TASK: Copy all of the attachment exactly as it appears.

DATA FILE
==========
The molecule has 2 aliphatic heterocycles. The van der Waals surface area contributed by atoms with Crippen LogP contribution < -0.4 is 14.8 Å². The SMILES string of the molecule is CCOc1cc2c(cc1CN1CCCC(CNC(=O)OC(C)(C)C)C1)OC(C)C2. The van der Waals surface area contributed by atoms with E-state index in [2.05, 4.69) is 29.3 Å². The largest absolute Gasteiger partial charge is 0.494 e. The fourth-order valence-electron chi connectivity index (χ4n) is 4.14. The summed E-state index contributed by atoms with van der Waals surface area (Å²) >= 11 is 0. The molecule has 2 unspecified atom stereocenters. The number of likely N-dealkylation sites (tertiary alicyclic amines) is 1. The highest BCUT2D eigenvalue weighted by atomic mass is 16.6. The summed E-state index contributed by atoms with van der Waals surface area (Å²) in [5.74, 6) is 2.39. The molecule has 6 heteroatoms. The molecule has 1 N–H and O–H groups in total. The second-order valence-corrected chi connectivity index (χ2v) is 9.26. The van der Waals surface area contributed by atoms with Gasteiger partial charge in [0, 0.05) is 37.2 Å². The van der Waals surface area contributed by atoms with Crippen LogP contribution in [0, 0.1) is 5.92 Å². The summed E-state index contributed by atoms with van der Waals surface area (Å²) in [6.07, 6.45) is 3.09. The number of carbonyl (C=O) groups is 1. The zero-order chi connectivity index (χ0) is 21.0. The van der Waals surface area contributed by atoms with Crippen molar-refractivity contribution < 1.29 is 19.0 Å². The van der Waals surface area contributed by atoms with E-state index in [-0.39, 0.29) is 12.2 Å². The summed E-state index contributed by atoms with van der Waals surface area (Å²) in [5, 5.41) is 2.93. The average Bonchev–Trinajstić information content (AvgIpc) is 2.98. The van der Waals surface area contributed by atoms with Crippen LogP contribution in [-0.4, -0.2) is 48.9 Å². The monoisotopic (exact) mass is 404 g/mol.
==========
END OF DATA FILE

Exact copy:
The molecule has 2 aliphatic heterocycles. The van der Waals surface area contributed by atoms with Crippen LogP contribution < -0.4 is 14.8 Å². The SMILES string of the molecule is CCOc1cc2c(cc1CN1CCCC(CNC(=O)OC(C)(C)C)C1)OC(C)C2. The van der Waals surface area contributed by atoms with E-state index in [2.05, 4.69) is 29.3 Å². The largest absolute Gasteiger partial charge is 0.494 e. The fourth-order valence-electron chi connectivity index (χ4n) is 4.14. The summed E-state index contributed by atoms with van der Waals surface area (Å²) >= 11 is 0. The molecule has 2 unspecified atom stereocenters. The number of likely N-dealkylation sites (tertiary alicyclic amines) is 1. The highest BCUT2D eigenvalue weighted by atomic mass is 16.6. The summed E-state index contributed by atoms with van der Waals surface area (Å²) in [5.74, 6) is 2.39. The molecule has 6 heteroatoms. The molecule has 1 N–H and O–H groups in total. The second-order valence-corrected chi connectivity index (χ2v) is 9.26. The van der Waals surface area contributed by atoms with Gasteiger partial charge in [0, 0.05) is 37.2 Å². The van der Waals surface area contributed by atoms with Crippen LogP contribution in [0, 0.1) is 5.92 Å². The summed E-state index contributed by atoms with van der Waals surface area (Å²) in [6.07, 6.45) is 3.09. The number of carbonyl (C=O) groups is 1. The zero-order chi connectivity index (χ0) is 21.0. The van der Waals surface area contributed by atoms with Crippen molar-refractivity contribution < 1.29 is 19.0 Å². The van der Waals surface area contributed by atoms with E-state index in [-0.39, 0.29) is 12.2 Å². The summed E-state index contributed by atoms with van der Waals surface area (Å²) in [5, 5.41) is 2.93. The average Bonchev–Trinajstić information content (AvgIpc) is 2.98. The van der Waals surface area contributed by atoms with Crippen LogP contribution in [-0.4, -0.2) is 48.9 Å². The monoisotopic (exact) mass is 404 g/mol.